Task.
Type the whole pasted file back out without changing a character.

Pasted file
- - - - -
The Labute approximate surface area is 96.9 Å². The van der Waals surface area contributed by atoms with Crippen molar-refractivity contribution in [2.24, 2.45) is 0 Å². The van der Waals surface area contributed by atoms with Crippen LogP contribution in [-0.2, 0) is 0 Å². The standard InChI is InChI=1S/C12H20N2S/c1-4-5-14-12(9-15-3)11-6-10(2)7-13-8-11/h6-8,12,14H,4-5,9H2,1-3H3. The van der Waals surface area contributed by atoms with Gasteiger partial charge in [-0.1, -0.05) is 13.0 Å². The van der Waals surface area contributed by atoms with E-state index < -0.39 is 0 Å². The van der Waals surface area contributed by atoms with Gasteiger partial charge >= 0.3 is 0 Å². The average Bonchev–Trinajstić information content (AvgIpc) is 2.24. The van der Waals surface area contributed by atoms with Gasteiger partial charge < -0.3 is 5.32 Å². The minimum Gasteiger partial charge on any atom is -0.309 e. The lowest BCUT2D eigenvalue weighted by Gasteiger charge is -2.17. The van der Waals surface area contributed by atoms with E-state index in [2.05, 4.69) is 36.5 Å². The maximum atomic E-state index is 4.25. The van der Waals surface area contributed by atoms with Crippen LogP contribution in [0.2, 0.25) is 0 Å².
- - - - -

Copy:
The Labute approximate surface area is 96.9 Å². The van der Waals surface area contributed by atoms with Crippen molar-refractivity contribution in [2.24, 2.45) is 0 Å². The van der Waals surface area contributed by atoms with Crippen LogP contribution in [-0.2, 0) is 0 Å². The standard InChI is InChI=1S/C12H20N2S/c1-4-5-14-12(9-15-3)11-6-10(2)7-13-8-11/h6-8,12,14H,4-5,9H2,1-3H3. The van der Waals surface area contributed by atoms with Gasteiger partial charge in [-0.1, -0.05) is 13.0 Å². The van der Waals surface area contributed by atoms with E-state index < -0.39 is 0 Å². The van der Waals surface area contributed by atoms with Gasteiger partial charge >= 0.3 is 0 Å². The average Bonchev–Trinajstić information content (AvgIpc) is 2.24. The van der Waals surface area contributed by atoms with Gasteiger partial charge < -0.3 is 5.32 Å². The minimum Gasteiger partial charge on any atom is -0.309 e. The lowest BCUT2D eigenvalue weighted by Gasteiger charge is -2.17. The van der Waals surface area contributed by atoms with E-state index in [2.05, 4.69) is 36.5 Å². The maximum atomic E-state index is 4.25. The van der Waals surface area contributed by atoms with Crippen LogP contribution in [0.2, 0.25) is 0 Å².